I was surprised not to see a thread dedicated to the budget itself. While I have not written here for a bit I figured this might be worth de-lurking. Since the Conservatives are the authors of the budget let's consider their objectives.
In the long run they believe in smaller government. To assume that they have seen the light and are now adopting Keynsian economics is naive. To assume that this budget does not serve a neo-conservative purpose, that they have somehow given up, is dangerous thinking. So what then is the end game?
This budget is Act 1 of a two Act play. In the long run even if the stimulus works there will be a political cost for it. The government may be able to say, once the spending spree is over and people start looking at the deficit, that it is the opposition parties that made them do it. They will reach out and take credit if it works and pass it off if it does not. But that is not the extent of the possibilities available.
The real plan, I believe, has its roots in the long-term planning of the government. The government does not believe in stimulus for the economy and this has not changed. The objective over the long run is to reduce the size of government and the role it plays in the economy-- not for the purpose of paying down national debt but for ideological reasons. In that context it serves the government's purpose well to shoot the budget bolt now when there is cover to do so and then pull up the reins sharply later.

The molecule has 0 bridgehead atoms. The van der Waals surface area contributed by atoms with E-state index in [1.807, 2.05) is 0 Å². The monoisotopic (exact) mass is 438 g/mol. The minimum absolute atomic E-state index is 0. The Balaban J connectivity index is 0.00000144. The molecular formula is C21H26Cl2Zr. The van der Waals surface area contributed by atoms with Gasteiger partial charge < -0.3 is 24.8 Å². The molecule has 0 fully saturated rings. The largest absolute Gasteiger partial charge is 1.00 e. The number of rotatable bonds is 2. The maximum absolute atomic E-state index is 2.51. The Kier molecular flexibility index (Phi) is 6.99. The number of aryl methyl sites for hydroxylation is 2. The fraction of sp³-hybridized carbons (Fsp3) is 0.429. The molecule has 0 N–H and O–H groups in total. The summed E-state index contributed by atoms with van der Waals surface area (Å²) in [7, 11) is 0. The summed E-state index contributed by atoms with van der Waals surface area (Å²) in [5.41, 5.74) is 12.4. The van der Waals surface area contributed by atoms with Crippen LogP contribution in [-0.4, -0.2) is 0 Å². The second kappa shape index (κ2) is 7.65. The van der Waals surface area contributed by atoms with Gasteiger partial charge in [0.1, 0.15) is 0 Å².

Indeed you could argue that there could be a neo-con version of Keynesian economics. In standard Keynsian economics you spend enough to keep the economy afloat in the bad times and pull back a little in the better times -- all the while making sure there is stable funding for key public sector activities. A perverted neo-con Keynsian plan would be to overspend so much in the bad times, with cover of opposition approval, then use that as cover to deny stable funding for the public sector activities later. The result to the public sector is ironically similar if the government overspent than if it underspent right now-- at least in certain areas. By underspending now those key sectors can fold under the weight of the current demand for support during hard times but to overspend now gives the excuse for the deficit fighting that can do much more damage if the government gets its way a couple years from now.
Conservatives always say they do not want what they call structural deficits but in fact that is precisely what they need. They need to always have a deficit to fight in order to justify saying no to the things they do not believe in or want government to do. It is no accident that it is governments that want to deliver on a social agenda that tend to balance budgets in order to be able to do so and ones that always talk about the danger of deficits that keep bringing them in.